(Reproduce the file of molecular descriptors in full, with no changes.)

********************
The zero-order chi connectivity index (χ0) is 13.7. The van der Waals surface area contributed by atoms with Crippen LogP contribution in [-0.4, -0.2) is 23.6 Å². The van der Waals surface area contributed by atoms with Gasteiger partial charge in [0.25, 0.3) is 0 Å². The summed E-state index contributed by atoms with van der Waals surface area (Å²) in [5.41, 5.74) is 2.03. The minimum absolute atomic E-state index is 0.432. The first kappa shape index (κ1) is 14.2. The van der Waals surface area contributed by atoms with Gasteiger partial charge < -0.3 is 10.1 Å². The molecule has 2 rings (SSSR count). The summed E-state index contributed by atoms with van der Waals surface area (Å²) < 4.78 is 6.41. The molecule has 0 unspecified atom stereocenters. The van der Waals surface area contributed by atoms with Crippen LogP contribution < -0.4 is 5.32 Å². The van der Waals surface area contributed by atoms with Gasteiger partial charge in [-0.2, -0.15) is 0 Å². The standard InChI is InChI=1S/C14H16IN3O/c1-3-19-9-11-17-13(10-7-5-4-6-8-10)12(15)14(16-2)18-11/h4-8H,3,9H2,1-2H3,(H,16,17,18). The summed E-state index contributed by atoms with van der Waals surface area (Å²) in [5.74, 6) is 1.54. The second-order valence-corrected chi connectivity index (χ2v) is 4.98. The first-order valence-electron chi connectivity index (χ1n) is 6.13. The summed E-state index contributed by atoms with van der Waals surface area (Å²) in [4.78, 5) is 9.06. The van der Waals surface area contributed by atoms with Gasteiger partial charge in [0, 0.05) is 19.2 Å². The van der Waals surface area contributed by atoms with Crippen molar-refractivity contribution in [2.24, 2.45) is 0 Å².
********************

The zero-order chi connectivity index (χ0) is 13.7. The van der Waals surface area contributed by atoms with Crippen LogP contribution in [-0.4, -0.2) is 23.6 Å². The van der Waals surface area contributed by atoms with Gasteiger partial charge in [0.25, 0.3) is 0 Å². The summed E-state index contributed by atoms with van der Waals surface area (Å²) in [5.41, 5.74) is 2.03. The minimum absolute atomic E-state index is 0.432. The first kappa shape index (κ1) is 14.2. The van der Waals surface area contributed by atoms with Gasteiger partial charge < -0.3 is 10.1 Å². The molecule has 2 rings (SSSR count). The summed E-state index contributed by atoms with van der Waals surface area (Å²) < 4.78 is 6.41. The molecule has 0 unspecified atom stereocenters. The van der Waals surface area contributed by atoms with Crippen LogP contribution < -0.4 is 5.32 Å². The van der Waals surface area contributed by atoms with Gasteiger partial charge in [-0.2, -0.15) is 0 Å². The standard InChI is InChI=1S/C14H16IN3O/c1-3-19-9-11-17-13(10-7-5-4-6-8-10)12(15)14(16-2)18-11/h4-8H,3,9H2,1-2H3,(H,16,17,18). The summed E-state index contributed by atoms with van der Waals surface area (Å²) in [5.74, 6) is 1.54. The second-order valence-corrected chi connectivity index (χ2v) is 4.98. The first-order valence-electron chi connectivity index (χ1n) is 6.13. The summed E-state index contributed by atoms with van der Waals surface area (Å²) in [4.78, 5) is 9.06. The van der Waals surface area contributed by atoms with Gasteiger partial charge in [0, 0.05) is 19.2 Å². The van der Waals surface area contributed by atoms with Crippen molar-refractivity contribution in [2.24, 2.45) is 0 Å².